And let the Bass of Heav'n's deep Organ blow,
And with your ninefold harmony
Make up full consort to th'Angelic symphony.
XIVFor if such holy Son
Enwrap our fancy long,
Time will run back, and fetch the age of gold,
And speckl'd vanity
Will sicken soon and die,
And leprous sin will melt from earthly mold,
And Hell itself will pass away,
And leave her dolorous mansions to the peering day.
XVYea, Truth and Justice then
Will down return to men,
Th'enamel'd Arras of the Rainbow wearing,
And Mercy set between,
Thron'd in Celestial sheen,
With radiant feet the tissued clouds down steering,
And Heav'n as at some festival,
Will open wide the gates of her high Palace Hall.
XVIBut wisest Fate says no
This must not yet be so,
The Babe lies yet in smiling Infancy,
That on the bitter cross
Must redeem our loss;
So both himself and us to glorify:
Yet first to those ychain'd in sleep,
The wakeful trump of doom must thunder through the deep,
XVIIWith such a horrid clang
As on mount Sinai rang
While the red fire, and smold'ring clouds outbrake:
The aged Earth aghast
With terror of that blast,
Shall from the surface to the center shake,
When at the world's last session,
The dreadful Judge in middle Air shall spread his throne.
XVIIIAnd then at last our bliss
Full and perfect is,
But now begins; for from this happy day
Th'old Dragon under ground,
In straiter limits bound,
Not half so far casts his usurped sway,
And wroth to see his Kingdom fail,
Swings the scaly Horror of his folded tail.
The Oracles are dumb,
No voice or hideous hum
Runs through the arched roof in words deceiving,
Apollo from his shrine
Can no more divine,
With hollow shriek the steep of Delphos leaving.
No nightly trans, or breathed spell,
Inspires the pale-ey'd Priest from the prophetic cell.
XXThe lonely mountains o'er,And the resounding shore,
A voice of weeping heard, and loud lament;
From haunted spring and dale
Edg'd with poplar pale,
The parting Genius is with sighing sent;
With flow'r-inwov'n tresses torn
The Nymphs in twilight shade of tangled thickets mourn.
XXIIn consecrated Earth,
And on the holy Hearth,
The Lars and Lemures moan with midnight plaint;
In Urns and Altars round,
A drear and dying sound
Affrights the Flamens at their service quaint;
And the chill Marble seems to sweat,
While each peculiar power foregoes his wonted seat.
XXIIPeor and Baalim
Forsake their Temples dim,
With that twice-batter'd god of Palestine,
And mooned Ashtaroth,
Heav'n's Queen and Mother both,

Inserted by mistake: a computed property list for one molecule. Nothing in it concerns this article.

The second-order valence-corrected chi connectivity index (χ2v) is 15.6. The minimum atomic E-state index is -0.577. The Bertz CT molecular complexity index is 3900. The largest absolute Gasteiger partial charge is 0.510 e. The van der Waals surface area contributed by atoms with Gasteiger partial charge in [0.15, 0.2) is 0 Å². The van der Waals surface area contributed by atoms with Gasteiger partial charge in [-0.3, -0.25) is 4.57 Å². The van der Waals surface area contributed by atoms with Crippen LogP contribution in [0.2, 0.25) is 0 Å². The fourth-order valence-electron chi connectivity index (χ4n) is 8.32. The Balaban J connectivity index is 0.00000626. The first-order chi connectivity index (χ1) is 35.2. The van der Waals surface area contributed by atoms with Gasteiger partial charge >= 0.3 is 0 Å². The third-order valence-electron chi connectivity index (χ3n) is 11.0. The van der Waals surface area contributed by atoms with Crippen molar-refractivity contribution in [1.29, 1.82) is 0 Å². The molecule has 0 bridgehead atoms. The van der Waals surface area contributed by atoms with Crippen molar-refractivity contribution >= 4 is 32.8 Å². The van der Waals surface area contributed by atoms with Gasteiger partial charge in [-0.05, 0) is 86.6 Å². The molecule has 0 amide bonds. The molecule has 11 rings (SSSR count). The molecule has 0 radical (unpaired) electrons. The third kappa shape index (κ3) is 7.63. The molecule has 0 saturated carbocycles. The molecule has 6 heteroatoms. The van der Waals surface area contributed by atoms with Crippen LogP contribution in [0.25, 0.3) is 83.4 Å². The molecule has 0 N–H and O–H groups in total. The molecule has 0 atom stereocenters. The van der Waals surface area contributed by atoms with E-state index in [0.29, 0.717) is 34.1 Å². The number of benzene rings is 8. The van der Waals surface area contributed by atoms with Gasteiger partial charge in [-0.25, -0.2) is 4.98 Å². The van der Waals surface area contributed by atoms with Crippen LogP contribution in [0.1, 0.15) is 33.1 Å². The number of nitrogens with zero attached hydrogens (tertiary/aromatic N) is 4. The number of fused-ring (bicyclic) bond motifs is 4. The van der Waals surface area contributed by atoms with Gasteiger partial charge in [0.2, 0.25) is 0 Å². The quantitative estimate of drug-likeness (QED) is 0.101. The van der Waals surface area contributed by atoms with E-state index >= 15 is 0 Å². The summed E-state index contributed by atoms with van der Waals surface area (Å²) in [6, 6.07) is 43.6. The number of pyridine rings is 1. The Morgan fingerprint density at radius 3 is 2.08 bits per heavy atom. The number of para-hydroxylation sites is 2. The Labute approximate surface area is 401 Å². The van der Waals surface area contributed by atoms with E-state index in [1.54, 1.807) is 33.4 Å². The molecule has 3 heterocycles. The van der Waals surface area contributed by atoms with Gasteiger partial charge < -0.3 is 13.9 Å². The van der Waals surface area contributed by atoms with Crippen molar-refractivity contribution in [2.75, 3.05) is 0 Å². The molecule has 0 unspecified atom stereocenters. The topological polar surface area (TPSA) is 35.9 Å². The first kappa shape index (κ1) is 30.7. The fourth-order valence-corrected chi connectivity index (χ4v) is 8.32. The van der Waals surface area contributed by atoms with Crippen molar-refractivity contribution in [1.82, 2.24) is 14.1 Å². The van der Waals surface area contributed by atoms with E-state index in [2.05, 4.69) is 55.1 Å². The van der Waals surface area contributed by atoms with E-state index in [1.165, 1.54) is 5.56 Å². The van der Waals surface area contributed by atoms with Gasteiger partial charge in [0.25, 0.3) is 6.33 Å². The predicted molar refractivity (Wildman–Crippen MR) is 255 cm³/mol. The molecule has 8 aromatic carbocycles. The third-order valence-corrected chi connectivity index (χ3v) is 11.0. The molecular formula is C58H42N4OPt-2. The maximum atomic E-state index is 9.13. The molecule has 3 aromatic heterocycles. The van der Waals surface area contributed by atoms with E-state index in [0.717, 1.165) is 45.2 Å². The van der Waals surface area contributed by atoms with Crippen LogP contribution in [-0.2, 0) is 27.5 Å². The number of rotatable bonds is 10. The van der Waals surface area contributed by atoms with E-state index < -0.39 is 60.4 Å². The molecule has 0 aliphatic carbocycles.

Now sits not girt with Tapers' holy shine,
The Libyc Hammon shrinks his horn,
In vain the Tyrian Maides their wounded Thammuz mourn.
XXIIIAnd sullen Moloch fled,
Hath left in shadows dread
His burning Idol all of blackest hue;
In vain with Cymbals' ring
They call the grisly king,
In dismal dance about the furnace blue,
The brutish gods of Nile as fast,
Isis and Orus, and the Dog Anubis haste.
Nor is Osiris seen
In Memphian Grove or Green,
Trampling the unshow'r'd Grass with lowings loud;
Nor can he be at rest
Within his sacred chest,
Naught but profoundest Hell can be his shroud:
In vain with Timbrel'd Anthems dark
The sable-stoled Sorcerers bear his worshipt Ark.
He feels from Judah's Land
The dreaded Infant's hand,
The rays of Bethlehem blind his dusky eyn;
Nor all the gods beside,
Longer dare abide,
Nor Typhon huge ending in snaky twine:
Our Babe, to show his Godhead true,
Can in his swaddling bands control the damned crew.
So when the Sun in bed,
Curtain'd with cloudy red,
Pillows his chin upon an Orient wave,
The flocking shadows pale
Troop to th'infernal jail;
Each fetter'd Ghost slips to his several grave,
And the yellow-skirted Fays
Fly after the Night-steeds, leaving their Moon-lov'd maze.
But see! The Virgin blest,
Hath laid her Babe to rest.
Time is our tedious Song should here have ending;
Heav'n's youngest-teemed Star
Hath fixt her polisht Car,
Her sleeping Lord with Handmaid Lamp attending;
And all about the Courtly Stable,
Bright-harness'd Angels sit in order serviceable.
JULIAN OF NORWICH, HER SHOWING OF LOVE AND ITS CONTEXTS ©1997-2017 JULIA BOLTON HOLLOWAY || JULIAN OF NORWICH || SHOWING OF LOVE || HER TEXTS || HER SELF || ABOUT HER TEXTS || BEFORE JULIAN || HER CONTEMPORARIES || AFTER JULIAN || JULIAN IN OUR TIME || ST BIRGITTA OF SWEDEN || BIBLE AND WOMEN || EQUALLY IN GOD'S IMAGE || MIRROR OF SAINTS || BENEDICTINISM || THE CLOISTER || ITS SCRIPTORIUM || AMHERST MANUSCRIPT || PRAYER || CATALOGUE AND PORTFOLIO (HANDCRAFTS, BOOKS ) || BOOK REVIEWS || BIBLIOGRAPHY ||
John Milton, 'Morning of Christ's Nativity', December, 1629
William Blake, Six Illustrations, 1809
See also Elizabeth Barrett Browning, 'The Dead Pan', amd 'A Musical Instrument', both Milton and Browning using Plutarch, 'De Oraculorum Defectu'